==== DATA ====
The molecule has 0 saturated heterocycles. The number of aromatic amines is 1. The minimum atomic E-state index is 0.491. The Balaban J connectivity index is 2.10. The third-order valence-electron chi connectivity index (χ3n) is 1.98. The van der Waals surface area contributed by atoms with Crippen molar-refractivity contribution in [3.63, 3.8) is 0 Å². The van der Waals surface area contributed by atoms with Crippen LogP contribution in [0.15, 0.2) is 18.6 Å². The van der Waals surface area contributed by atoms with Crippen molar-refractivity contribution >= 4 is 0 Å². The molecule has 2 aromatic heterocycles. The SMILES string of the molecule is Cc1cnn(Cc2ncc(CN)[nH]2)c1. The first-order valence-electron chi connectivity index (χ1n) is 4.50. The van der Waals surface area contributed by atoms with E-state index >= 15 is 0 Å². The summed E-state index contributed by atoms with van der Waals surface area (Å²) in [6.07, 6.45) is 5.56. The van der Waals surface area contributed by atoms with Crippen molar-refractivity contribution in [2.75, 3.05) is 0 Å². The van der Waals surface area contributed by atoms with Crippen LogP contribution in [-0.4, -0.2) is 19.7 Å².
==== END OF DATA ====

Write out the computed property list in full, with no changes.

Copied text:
The molecule has 0 saturated heterocycles. The number of aromatic amines is 1. The minimum atomic E-state index is 0.491. The Balaban J connectivity index is 2.10. The third-order valence-electron chi connectivity index (χ3n) is 1.98. The van der Waals surface area contributed by atoms with Crippen molar-refractivity contribution in [3.63, 3.8) is 0 Å². The van der Waals surface area contributed by atoms with Crippen LogP contribution in [0.15, 0.2) is 18.6 Å². The van der Waals surface area contributed by atoms with Crippen molar-refractivity contribution >= 4 is 0 Å². The molecule has 2 aromatic heterocycles. The SMILES string of the molecule is Cc1cnn(Cc2ncc(CN)[nH]2)c1. The first-order valence-electron chi connectivity index (χ1n) is 4.50. The van der Waals surface area contributed by atoms with E-state index >= 15 is 0 Å². The summed E-state index contributed by atoms with van der Waals surface area (Å²) in [6.07, 6.45) is 5.56. The van der Waals surface area contributed by atoms with Crippen molar-refractivity contribution in [2.75, 3.05) is 0 Å². The van der Waals surface area contributed by atoms with Crippen LogP contribution in [-0.4, -0.2) is 19.7 Å².